By Wim Roefs
Laura Spong’s painting Good Report, Bad Report, No Report shows an artist in the prime of her artistic life – at age 82. The painting measures 100 x 80 inches and consists of a vertical grid of 25 paintings, hung in five rows of five. The painting shows the breadth of Spong’s artistic language, incorporating different pallets, forms, compositions and a wide range of marks. In the process, it also shows both the aesthetic variety and consistency in the painter’s work.
While Spong was working on the 25 paintings, she never thought about making them fit together, even though she meant for them to become one composite work. Yet, the pieces hang together beautifully, as if each was painted with the others in mind. The painting is evidence of a mature painter with a consistent, personal language that comes across regardless of her approach to individual pieces. This is true for Spong’s other work of the past few years, too.
“I always wanted to make a big painting without having to deal with a big canvas,” Spong says. “I thought that 58 x 48 inches was about as big a canvas I could handle. Once I started doing this, it was a lot of fun.”
Spong painted most of the panels in Good Report, Bad Report, No Report in the summer of 2007. She had no knowledge then of the pending cancer scare she would experience in the fall, though in hindsight she suspects the work anticipated the scare. “I operate on three levels,” she says, “the conscious, the sub-conscious and a third level. Even on a subconscious level, I think you still have some idea of what’s going on, but I really didn’t, even though I think now I suspected something.”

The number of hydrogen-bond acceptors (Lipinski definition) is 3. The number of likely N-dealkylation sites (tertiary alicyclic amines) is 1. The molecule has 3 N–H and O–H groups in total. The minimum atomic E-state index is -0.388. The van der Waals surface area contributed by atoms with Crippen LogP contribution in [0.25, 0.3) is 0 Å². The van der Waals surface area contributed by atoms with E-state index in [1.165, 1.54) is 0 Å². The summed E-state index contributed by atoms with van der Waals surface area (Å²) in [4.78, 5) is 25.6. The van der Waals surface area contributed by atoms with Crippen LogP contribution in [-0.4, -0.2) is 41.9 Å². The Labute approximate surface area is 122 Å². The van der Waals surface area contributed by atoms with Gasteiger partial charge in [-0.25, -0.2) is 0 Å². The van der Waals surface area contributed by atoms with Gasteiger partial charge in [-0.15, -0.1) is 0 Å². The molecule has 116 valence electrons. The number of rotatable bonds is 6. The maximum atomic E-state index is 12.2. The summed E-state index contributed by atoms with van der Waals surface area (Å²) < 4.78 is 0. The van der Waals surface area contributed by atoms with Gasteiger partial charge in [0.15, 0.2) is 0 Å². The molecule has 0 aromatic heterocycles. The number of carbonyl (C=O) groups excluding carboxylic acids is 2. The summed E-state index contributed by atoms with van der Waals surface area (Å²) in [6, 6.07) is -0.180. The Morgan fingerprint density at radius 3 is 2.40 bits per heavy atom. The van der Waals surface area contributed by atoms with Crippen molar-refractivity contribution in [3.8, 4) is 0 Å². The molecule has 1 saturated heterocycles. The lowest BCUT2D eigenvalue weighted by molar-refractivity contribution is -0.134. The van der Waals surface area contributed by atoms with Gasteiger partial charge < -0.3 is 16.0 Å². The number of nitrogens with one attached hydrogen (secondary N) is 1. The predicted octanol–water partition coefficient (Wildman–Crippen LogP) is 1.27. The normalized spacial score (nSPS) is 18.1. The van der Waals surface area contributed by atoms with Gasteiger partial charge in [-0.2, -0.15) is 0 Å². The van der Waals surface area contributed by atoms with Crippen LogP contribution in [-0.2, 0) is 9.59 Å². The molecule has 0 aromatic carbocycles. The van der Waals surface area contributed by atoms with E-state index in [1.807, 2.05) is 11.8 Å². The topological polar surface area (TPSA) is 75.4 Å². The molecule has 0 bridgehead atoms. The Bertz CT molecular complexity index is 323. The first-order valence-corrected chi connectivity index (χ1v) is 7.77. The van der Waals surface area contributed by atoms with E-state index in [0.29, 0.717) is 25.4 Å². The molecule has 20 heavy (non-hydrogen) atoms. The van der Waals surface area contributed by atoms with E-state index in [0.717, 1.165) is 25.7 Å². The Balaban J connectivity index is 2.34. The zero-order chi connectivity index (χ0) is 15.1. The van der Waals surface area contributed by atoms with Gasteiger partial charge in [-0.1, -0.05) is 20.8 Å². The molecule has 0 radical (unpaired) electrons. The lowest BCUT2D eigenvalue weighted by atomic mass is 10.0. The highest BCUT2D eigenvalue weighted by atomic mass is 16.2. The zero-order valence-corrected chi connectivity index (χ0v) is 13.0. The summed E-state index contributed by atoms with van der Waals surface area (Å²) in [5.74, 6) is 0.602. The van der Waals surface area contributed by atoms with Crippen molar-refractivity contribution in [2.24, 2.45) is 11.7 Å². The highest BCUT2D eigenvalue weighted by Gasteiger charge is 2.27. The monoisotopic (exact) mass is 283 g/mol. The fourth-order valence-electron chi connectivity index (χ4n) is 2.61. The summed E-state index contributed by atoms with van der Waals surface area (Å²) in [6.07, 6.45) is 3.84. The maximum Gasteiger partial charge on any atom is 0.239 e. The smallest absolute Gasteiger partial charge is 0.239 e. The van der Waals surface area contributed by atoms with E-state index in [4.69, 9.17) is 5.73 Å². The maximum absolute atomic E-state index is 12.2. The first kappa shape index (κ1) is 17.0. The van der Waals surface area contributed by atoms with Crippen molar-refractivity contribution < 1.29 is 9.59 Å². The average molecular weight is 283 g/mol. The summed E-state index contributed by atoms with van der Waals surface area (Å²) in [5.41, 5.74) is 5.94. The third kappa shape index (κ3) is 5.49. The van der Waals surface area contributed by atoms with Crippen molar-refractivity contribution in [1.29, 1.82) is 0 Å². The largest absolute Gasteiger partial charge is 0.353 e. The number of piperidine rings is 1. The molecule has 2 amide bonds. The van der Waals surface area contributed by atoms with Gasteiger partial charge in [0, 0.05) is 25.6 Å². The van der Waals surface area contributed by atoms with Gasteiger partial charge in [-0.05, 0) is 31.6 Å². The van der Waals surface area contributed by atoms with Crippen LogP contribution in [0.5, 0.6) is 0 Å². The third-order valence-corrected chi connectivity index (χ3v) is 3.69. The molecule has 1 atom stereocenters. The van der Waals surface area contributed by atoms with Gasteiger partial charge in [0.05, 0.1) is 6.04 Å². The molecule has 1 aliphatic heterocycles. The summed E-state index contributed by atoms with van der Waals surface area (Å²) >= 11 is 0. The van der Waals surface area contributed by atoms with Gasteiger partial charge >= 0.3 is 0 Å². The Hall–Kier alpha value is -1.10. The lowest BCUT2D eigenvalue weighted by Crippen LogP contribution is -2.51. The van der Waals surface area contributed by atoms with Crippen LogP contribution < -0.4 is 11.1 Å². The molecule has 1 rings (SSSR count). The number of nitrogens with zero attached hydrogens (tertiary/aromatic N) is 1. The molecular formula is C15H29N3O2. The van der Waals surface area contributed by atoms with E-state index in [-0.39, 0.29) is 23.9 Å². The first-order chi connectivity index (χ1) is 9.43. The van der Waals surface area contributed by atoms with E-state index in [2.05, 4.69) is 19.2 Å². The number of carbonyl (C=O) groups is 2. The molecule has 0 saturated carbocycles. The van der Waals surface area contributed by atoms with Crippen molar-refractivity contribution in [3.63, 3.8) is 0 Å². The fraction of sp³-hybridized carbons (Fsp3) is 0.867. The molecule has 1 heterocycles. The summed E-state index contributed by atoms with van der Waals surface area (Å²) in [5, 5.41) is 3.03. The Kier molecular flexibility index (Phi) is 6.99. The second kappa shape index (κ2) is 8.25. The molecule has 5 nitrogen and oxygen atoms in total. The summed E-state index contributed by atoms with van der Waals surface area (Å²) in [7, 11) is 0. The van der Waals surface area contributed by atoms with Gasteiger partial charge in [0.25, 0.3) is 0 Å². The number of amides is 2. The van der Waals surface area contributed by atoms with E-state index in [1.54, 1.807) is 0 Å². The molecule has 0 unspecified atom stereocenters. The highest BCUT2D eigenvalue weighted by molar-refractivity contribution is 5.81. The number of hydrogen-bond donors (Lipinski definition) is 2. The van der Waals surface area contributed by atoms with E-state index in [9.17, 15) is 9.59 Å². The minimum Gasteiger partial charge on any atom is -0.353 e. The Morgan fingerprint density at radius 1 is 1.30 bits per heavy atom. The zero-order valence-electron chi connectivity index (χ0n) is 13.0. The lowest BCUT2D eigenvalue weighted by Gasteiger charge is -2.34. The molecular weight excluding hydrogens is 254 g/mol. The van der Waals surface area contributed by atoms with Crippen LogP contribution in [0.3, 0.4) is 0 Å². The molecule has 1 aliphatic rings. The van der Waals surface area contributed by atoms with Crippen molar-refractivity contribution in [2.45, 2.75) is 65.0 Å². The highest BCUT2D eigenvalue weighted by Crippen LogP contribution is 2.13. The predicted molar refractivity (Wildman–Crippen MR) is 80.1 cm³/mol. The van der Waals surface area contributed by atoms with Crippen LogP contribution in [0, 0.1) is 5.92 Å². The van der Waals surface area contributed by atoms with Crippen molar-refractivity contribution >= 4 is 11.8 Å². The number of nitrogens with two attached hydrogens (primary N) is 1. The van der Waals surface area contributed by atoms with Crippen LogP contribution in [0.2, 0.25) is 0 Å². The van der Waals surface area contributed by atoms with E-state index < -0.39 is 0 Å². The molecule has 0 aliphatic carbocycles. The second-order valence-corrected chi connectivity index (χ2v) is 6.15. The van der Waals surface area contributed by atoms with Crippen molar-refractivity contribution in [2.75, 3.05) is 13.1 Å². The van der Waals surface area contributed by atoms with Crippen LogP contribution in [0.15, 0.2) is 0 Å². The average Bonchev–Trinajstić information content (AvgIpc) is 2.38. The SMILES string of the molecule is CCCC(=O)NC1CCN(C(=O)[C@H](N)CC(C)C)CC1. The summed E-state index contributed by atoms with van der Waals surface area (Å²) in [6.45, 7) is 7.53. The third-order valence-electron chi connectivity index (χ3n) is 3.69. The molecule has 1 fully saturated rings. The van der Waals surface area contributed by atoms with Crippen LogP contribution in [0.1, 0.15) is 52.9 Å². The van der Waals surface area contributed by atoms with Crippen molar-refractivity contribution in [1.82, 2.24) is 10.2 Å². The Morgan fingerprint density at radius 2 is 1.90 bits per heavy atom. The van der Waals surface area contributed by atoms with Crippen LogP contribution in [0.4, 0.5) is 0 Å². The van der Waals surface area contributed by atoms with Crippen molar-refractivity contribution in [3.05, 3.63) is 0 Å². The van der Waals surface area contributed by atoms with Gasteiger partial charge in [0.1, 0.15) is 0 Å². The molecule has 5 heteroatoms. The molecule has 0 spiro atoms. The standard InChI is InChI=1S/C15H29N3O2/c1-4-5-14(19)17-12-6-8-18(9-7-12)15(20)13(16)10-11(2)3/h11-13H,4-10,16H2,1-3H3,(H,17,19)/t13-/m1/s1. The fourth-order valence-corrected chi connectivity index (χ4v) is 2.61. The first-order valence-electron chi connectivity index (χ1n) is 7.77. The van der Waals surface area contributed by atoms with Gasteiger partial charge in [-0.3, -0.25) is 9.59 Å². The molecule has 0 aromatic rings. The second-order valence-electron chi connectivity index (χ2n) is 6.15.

“When you are dealing with problems, every time you go to the doctor, even when you’re apprehensive, you think you’re fine, that you’re not scared and upset. Then you get the results, and even when they are positive, you realize that you’ve been scared to death. In hindsight, I think the painting is full of creatures. That’s what I am seeing in them.”
That Spong is seeing things in her work is remarkable. Here’s a painter who, only half-jokingly, would threaten to paint over her typically non-objective paintings if a viewer claimed to see representational elements in them. “I’ve always had a form in there that resembles the Easter Island heads,” Spong says. “I can detect that in my work as far back as I can see. But that’s all I could see. Now I am seeing all these things. I guess that after the fact I was looking for an emotional content in the work because I was dealing with emotional issues.”
“I came up with the title after I was through with the work and knew I had run into a new medical problem. The name covers the next five years, you know.”